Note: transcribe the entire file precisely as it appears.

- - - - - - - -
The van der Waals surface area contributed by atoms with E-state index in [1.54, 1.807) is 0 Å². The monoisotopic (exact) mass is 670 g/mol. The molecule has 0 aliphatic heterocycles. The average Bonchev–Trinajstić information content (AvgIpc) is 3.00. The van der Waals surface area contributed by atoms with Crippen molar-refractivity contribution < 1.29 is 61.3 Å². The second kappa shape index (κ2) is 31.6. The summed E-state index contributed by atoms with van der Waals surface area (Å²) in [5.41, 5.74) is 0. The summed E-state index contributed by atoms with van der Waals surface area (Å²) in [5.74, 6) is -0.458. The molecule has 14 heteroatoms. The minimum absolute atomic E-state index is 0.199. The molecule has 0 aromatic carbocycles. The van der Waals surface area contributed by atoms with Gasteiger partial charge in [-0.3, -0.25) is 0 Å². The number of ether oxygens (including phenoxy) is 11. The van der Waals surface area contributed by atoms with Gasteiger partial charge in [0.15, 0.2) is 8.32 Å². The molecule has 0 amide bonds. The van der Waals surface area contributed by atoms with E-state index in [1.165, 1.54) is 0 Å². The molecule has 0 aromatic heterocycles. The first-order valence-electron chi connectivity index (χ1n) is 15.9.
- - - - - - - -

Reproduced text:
The van der Waals surface area contributed by atoms with E-state index in [1.54, 1.807) is 0 Å². The monoisotopic (exact) mass is 670 g/mol. The molecule has 0 aliphatic heterocycles. The average Bonchev–Trinajstić information content (AvgIpc) is 3.00. The van der Waals surface area contributed by atoms with Crippen molar-refractivity contribution < 1.29 is 61.3 Å². The second kappa shape index (κ2) is 31.6. The summed E-state index contributed by atoms with van der Waals surface area (Å²) in [5.41, 5.74) is 0. The summed E-state index contributed by atoms with van der Waals surface area (Å²) in [5.74, 6) is -0.458. The molecule has 14 heteroatoms. The minimum absolute atomic E-state index is 0.199. The molecule has 0 aromatic carbocycles. The van der Waals surface area contributed by atoms with Gasteiger partial charge in [-0.3, -0.25) is 0 Å². The number of ether oxygens (including phenoxy) is 11. The van der Waals surface area contributed by atoms with Gasteiger partial charge in [0.15, 0.2) is 8.32 Å². The molecule has 0 amide bonds. The van der Waals surface area contributed by atoms with E-state index in [1.165, 1.54) is 0 Å². The molecule has 0 aromatic heterocycles. The first-order valence-electron chi connectivity index (χ1n) is 15.9.